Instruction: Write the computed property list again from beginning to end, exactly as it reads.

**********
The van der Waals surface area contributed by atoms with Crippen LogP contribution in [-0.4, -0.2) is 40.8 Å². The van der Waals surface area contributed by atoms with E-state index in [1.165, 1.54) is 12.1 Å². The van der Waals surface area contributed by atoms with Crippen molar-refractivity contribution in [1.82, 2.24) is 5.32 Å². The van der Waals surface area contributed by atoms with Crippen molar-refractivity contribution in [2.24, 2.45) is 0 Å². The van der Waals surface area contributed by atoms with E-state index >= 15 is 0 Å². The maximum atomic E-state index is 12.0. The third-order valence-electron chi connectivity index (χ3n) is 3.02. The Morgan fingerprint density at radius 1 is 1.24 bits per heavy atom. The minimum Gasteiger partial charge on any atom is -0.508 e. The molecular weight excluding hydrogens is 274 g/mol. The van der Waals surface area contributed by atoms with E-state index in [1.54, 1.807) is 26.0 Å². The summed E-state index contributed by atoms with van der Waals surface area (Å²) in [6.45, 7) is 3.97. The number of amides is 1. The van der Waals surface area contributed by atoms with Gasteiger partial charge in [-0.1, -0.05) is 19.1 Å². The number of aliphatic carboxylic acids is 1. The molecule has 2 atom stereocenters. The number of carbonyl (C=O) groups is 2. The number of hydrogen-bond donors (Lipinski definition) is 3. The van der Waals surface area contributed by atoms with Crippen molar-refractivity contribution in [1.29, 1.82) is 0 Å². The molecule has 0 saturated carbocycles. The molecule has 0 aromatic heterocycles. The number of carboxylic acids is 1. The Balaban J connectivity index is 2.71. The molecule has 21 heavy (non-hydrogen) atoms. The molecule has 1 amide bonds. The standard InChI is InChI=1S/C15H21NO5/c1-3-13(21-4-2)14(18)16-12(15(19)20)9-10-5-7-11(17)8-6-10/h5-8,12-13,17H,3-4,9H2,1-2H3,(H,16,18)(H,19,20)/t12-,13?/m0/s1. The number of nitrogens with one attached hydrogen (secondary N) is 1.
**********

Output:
The van der Waals surface area contributed by atoms with Crippen LogP contribution in [-0.4, -0.2) is 40.8 Å². The van der Waals surface area contributed by atoms with E-state index in [1.165, 1.54) is 12.1 Å². The van der Waals surface area contributed by atoms with Crippen molar-refractivity contribution in [1.82, 2.24) is 5.32 Å². The van der Waals surface area contributed by atoms with Crippen molar-refractivity contribution in [2.24, 2.45) is 0 Å². The van der Waals surface area contributed by atoms with E-state index >= 15 is 0 Å². The maximum atomic E-state index is 12.0. The third-order valence-electron chi connectivity index (χ3n) is 3.02. The Morgan fingerprint density at radius 1 is 1.24 bits per heavy atom. The minimum Gasteiger partial charge on any atom is -0.508 e. The molecular weight excluding hydrogens is 274 g/mol. The van der Waals surface area contributed by atoms with E-state index in [1.54, 1.807) is 26.0 Å². The summed E-state index contributed by atoms with van der Waals surface area (Å²) in [6.45, 7) is 3.97. The number of amides is 1. The van der Waals surface area contributed by atoms with Gasteiger partial charge in [-0.1, -0.05) is 19.1 Å². The number of aliphatic carboxylic acids is 1. The molecule has 2 atom stereocenters. The number of carbonyl (C=O) groups is 2. The number of hydrogen-bond donors (Lipinski definition) is 3. The van der Waals surface area contributed by atoms with Crippen molar-refractivity contribution in [1.29, 1.82) is 0 Å². The molecule has 0 saturated carbocycles. The molecule has 0 aromatic heterocycles. The number of carboxylic acids is 1. The Balaban J connectivity index is 2.71. The molecule has 21 heavy (non-hydrogen) atoms. The molecule has 1 amide bonds. The standard InChI is InChI=1S/C15H21NO5/c1-3-13(21-4-2)14(18)16-12(15(19)20)9-10-5-7-11(17)8-6-10/h5-8,12-13,17H,3-4,9H2,1-2H3,(H,16,18)(H,19,20)/t12-,13?/m0/s1. The number of nitrogens with one attached hydrogen (secondary N) is 1.